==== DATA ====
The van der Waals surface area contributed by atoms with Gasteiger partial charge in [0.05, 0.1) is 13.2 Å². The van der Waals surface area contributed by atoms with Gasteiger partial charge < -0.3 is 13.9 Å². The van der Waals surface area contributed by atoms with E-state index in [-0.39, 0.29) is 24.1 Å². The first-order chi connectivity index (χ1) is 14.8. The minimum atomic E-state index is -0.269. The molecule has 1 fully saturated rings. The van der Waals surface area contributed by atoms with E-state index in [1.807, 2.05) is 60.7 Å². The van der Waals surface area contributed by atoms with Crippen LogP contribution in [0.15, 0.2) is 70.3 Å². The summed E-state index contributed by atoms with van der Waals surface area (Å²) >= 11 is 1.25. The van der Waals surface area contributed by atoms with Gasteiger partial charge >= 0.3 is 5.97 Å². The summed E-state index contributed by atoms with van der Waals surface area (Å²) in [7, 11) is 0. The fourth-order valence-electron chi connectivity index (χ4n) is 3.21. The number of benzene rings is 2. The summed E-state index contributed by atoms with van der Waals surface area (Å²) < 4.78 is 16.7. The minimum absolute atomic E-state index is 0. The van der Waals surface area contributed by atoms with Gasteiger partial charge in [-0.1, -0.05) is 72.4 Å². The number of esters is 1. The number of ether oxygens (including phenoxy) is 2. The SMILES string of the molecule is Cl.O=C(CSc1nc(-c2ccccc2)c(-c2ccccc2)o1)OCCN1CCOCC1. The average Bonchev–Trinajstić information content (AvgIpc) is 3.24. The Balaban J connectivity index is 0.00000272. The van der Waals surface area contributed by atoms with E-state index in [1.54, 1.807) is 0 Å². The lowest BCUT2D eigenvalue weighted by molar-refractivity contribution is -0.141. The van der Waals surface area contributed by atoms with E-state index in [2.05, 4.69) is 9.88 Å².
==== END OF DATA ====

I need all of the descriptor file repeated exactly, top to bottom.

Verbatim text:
The van der Waals surface area contributed by atoms with Gasteiger partial charge in [0.05, 0.1) is 13.2 Å². The van der Waals surface area contributed by atoms with Gasteiger partial charge < -0.3 is 13.9 Å². The van der Waals surface area contributed by atoms with E-state index in [-0.39, 0.29) is 24.1 Å². The first-order chi connectivity index (χ1) is 14.8. The minimum atomic E-state index is -0.269. The molecule has 1 fully saturated rings. The van der Waals surface area contributed by atoms with E-state index in [1.807, 2.05) is 60.7 Å². The van der Waals surface area contributed by atoms with Crippen LogP contribution in [0.15, 0.2) is 70.3 Å². The summed E-state index contributed by atoms with van der Waals surface area (Å²) >= 11 is 1.25. The van der Waals surface area contributed by atoms with Gasteiger partial charge >= 0.3 is 5.97 Å². The summed E-state index contributed by atoms with van der Waals surface area (Å²) in [7, 11) is 0. The fourth-order valence-electron chi connectivity index (χ4n) is 3.21. The number of benzene rings is 2. The summed E-state index contributed by atoms with van der Waals surface area (Å²) < 4.78 is 16.7. The minimum absolute atomic E-state index is 0. The van der Waals surface area contributed by atoms with Gasteiger partial charge in [-0.1, -0.05) is 72.4 Å². The number of esters is 1. The number of ether oxygens (including phenoxy) is 2. The SMILES string of the molecule is Cl.O=C(CSc1nc(-c2ccccc2)c(-c2ccccc2)o1)OCCN1CCOCC1. The average Bonchev–Trinajstić information content (AvgIpc) is 3.24. The Balaban J connectivity index is 0.00000272. The van der Waals surface area contributed by atoms with E-state index in [1.54, 1.807) is 0 Å². The lowest BCUT2D eigenvalue weighted by molar-refractivity contribution is -0.141. The van der Waals surface area contributed by atoms with E-state index in [2.05, 4.69) is 9.88 Å².